In addition, since 2014, I have submitted 350 complaints by registered mail to the Egyptian President with copies to the First Lady, the Prime Minister, the Minister of Justice, the Parliament’s President, the Head of the Supreme Council of Judiciary, the Head of the State Council, the Head of the Human Rights Committee in the Parliament, the Head of the National Council of Human Rights and the Head of the NCW and many parliament members.

All these accumulative efforts combined with community support are what matter and made a difference and contributed to such a historic step in Egyptian history.

Finally, on March 8, 2021, Egyptian President Abd El-Fattah El-Sisi directed the Minister of Justice to include women judges in the Public Prosecution and the State Council. Accordingly, in October 2021, 11 women were transferred to the Public Prosecution as public prosecutors and another 98 women were transferred from the APA and ESLA to the State Council. However, the most important fact at that time was that discrimination remained and female law graduates were still banned from applying to the judiciary. This is not what “Her Honor” kept advocating for.

Afterwards, due to the cases that “Her Honor” filed to challenge such maneuvering appointments and the criticism that was directed at the practice of ad hoc/  cesarean appointments instead of opening the doors for female law graduates to apply equally, instead of applying the provisions of the constitution, on January 27 and 31, 2022, the State Council and the Public Prosecution opened the gates for the female law graduates to apply – for the first time in history in the case of the latter, and only the second time in that of the former. This revolutionary step promises more and more empowerment for the coming generations< and development for the judiciary as well.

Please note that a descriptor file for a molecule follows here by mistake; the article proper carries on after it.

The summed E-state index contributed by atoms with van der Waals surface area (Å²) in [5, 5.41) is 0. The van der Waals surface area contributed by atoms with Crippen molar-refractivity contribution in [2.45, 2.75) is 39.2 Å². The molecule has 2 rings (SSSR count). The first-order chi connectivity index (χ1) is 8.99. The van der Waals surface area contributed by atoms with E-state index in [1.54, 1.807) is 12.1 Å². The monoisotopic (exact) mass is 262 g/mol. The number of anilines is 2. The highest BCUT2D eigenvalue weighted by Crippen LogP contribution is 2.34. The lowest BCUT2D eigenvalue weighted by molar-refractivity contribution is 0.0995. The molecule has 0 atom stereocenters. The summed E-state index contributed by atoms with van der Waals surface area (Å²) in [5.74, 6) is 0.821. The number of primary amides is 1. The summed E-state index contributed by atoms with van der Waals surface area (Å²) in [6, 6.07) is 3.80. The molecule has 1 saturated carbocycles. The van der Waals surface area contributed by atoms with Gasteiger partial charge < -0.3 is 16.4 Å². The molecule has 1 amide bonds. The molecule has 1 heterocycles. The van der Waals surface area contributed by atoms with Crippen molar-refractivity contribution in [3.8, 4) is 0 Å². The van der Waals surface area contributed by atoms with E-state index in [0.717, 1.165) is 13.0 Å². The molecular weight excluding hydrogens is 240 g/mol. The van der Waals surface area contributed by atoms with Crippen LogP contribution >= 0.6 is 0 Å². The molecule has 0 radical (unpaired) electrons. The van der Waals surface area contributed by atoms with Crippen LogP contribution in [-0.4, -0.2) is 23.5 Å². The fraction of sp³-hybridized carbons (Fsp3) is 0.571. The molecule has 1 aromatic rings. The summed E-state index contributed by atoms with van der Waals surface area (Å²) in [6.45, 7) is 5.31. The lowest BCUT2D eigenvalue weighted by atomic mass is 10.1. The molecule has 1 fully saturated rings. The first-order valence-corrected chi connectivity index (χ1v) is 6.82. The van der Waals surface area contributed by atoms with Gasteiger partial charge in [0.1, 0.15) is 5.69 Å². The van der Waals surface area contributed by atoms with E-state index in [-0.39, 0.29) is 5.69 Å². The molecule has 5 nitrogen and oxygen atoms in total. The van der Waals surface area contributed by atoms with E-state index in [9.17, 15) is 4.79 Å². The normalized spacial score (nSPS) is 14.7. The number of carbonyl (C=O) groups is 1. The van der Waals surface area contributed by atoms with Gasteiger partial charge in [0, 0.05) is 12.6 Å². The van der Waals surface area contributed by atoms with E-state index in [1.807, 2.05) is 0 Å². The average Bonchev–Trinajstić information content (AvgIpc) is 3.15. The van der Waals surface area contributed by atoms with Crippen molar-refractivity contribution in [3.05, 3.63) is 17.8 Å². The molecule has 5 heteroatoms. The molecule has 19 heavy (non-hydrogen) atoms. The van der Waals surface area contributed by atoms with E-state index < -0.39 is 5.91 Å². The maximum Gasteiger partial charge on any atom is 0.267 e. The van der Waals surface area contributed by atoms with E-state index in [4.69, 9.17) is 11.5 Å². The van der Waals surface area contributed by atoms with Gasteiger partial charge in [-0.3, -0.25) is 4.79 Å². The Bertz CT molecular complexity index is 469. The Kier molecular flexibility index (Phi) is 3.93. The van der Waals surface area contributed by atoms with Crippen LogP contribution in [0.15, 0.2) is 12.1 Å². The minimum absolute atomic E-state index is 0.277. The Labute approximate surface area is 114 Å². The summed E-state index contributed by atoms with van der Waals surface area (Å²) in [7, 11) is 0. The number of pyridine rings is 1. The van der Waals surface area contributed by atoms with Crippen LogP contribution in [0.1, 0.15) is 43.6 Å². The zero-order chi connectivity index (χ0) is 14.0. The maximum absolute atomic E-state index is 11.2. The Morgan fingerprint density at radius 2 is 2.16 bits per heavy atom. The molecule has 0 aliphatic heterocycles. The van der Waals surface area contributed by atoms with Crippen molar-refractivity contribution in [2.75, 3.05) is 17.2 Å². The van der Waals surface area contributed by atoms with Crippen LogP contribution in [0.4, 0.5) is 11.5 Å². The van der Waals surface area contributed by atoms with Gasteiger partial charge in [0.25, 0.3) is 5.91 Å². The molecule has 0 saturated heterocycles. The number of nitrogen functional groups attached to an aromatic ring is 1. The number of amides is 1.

Such a step has been taken after 9 years of litigation and campaigning, attempting to obtain constitutionally fundamental human rights, which were unfortunately violated and severely breached. This was a violation of the right to justice, the right to an official appointment based on an objective criterion, and the right to equal opportunities.

Her Honor Setting The Bar was and still combating such discrimination since 2014 and empowering female law graduates to apply, claim their rights, and advocate on their behalf. It is a remarkable day in history and from now on female law graduates can apply to the judiciary with no discrimination. Such a revolutionary step promises more and more empowerment for the coming generations and development for the judiciary as well.

Her Honor Setting The Bar Statement


About the initiative and its activities Video –


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[1] Referring to the previous article in 2020

Omnia Taher Gadalla: Africa’s Legal Millennial

[2] More details could be found here “Her Honor Setting the Bar: Fighting for Equality in Egypt’s Judiciary” Article for the Tahrir Institute for Middle East Policy.

Her Honor Setting the Bar: Fighting for Equality in Egypt’s Judiciary